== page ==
DOLORES CLAIBORNE and MISERY: A TERRIFYING DOUBLE BILL OF STEPHEN KING AND KATHY BATES HORROR COLLABORATIONS. REVIEWS BY SANDRA HARRIS. ©
DOLORES CLAIBORNE. (1995) BASED ON THE BOOK BY STEPHEN KING. DIRECTED BY TAYLOR HACKFORD. STARRING KATHY BATES, JENNIFER JASON LEIGH, DAVID STRATHAIRN, JUDY PARFITT, JOHN C. REILLY AND CHRISTOPHER PLUMMER. MUSIC BY DANNY ELFMAN FROM 'THE SIMPSONS.'
MISERY. (1990) BASED ON THE BOOK BY STEPHEN KING. DIRECTED BY ROB REINER. STARRING KATHY BATES, JAMES CAAN, LAUREN BACALL, RICHARD FARNSWORTH, FRANCES STERNHAGEN AND ROB REINER. MUSIC BY MARC SHAIMAN.
I was going to review these two brilliant Stephen King movie adaptations separately as there's more than enough material there for two reviews. In the end, though, I couldn't do it. I've always associated both these films with each other, if you know what I mean.
The two DVDs sit side-by-side in my movie collection. Whenever I watch one of the films, I usually follow it up with the other. And, of course, each film stars Kathy Bates, an excellent actress whom I greatly admire, and both films number among the better Stephen King book-to-screen adaptations. That's all the argument I need, folks. A nice fat juicy double review it is...!
Kathy Bates is superb in both films. I personally think that these are her two best movies, although I liked her in TITANIC too. DOLORES CLAIBORNE and MISERY, however, allow her to give full rein to her impressive acting ability and facial expressions. She's an infinitely watchable central character as the sinister events unfold quickly in both films and the viewer is left wondering just who, if anyone, will make it out alive or at least mentally intact...!
Dolores Claiborne (Bates) is an ordinary Maine housewife struggling to bring up her daughter Selena while simultaneously trying to keep both her exacting employer and her abusive alcoholic husband happy. Dolores is hard-working and decent and honorable and she deserves a good life. Circumstances conspire, however, to see that the opposite happens. Sigh. Don't they always...?
DOLORES CLAIBORNE is made brilliant by the uniformly excellent performances of the entire cast and not just Kathy Bates herself. Jennifer Jason Leigh is superb as the closed-off, edgy Selena who gobbles pills and swills down whiskey to block out the awful secret from her childhood. David Strathairn plays a blinder as the repulsive drunken wife-beater who turns his attention to his teenage daughter when relations between himself and his wife turn sour.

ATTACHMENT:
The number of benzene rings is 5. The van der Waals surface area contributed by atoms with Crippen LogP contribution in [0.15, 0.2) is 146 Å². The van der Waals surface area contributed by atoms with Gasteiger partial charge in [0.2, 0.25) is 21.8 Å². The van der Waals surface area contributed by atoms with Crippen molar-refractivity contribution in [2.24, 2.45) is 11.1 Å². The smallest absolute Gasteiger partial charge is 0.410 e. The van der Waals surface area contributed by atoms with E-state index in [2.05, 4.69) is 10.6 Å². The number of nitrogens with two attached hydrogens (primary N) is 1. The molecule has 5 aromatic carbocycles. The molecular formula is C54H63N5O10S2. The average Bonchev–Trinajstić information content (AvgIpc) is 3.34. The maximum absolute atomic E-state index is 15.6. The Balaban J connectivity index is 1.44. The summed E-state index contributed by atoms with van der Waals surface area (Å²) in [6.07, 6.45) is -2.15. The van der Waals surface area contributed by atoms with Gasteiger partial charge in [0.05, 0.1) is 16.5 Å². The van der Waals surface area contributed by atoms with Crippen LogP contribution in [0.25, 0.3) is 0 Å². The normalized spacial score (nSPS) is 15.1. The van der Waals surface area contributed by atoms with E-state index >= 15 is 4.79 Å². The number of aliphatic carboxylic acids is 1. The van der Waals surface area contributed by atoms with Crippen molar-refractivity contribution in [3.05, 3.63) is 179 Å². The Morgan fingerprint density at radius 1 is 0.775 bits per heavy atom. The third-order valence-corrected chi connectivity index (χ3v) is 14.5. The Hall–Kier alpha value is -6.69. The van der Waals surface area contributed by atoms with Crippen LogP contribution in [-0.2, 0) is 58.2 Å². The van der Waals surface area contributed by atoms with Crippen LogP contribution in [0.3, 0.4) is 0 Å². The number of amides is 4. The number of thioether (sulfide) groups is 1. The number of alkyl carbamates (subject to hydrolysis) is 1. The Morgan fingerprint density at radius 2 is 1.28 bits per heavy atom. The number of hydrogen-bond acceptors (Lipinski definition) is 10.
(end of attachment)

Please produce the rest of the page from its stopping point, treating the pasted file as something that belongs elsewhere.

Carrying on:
The other characters are top-notch too. Judy Parfitt is wonderful as both the top-of-her-game 'high-riding bitch' Vera Donovan and the poor bedridden stroke victim Vera Donovan for whom life is no longer worth living. The scene where a kindly Dolores distracts Vera with a musical china pig is heartbreaking and always makes me sniffle. But let's not forget Vera's wise words, folks:
'Sometimes, being a bitch is all a woman has to hold onto...!'
Christopher Plummer co-stars as the detective who won't rest until he puts the poor put-upon Dolores behind bars and comedy actor John C. Reilly does a great job as the local copper who, even though he's just doing his job, can't help having qualms about the whole brutal business of charging a downtrodden, middle-aged housewife with murder on remarkably patchy evidence.
You'd think, wouldn't you, that a famous novelist would be thrilled skinny to meet his 'Number One Fan...?' Not so in MISERY, the story of Paul Sheldon, a writer of romances, who does meet his 'Number One Fan,' an ex-nurse called Annie Wilkes, and ends up sincerely wishing he hadn't...
Have you ever seen the episode of THE SIMPSONS where the family goes to the dude ranch to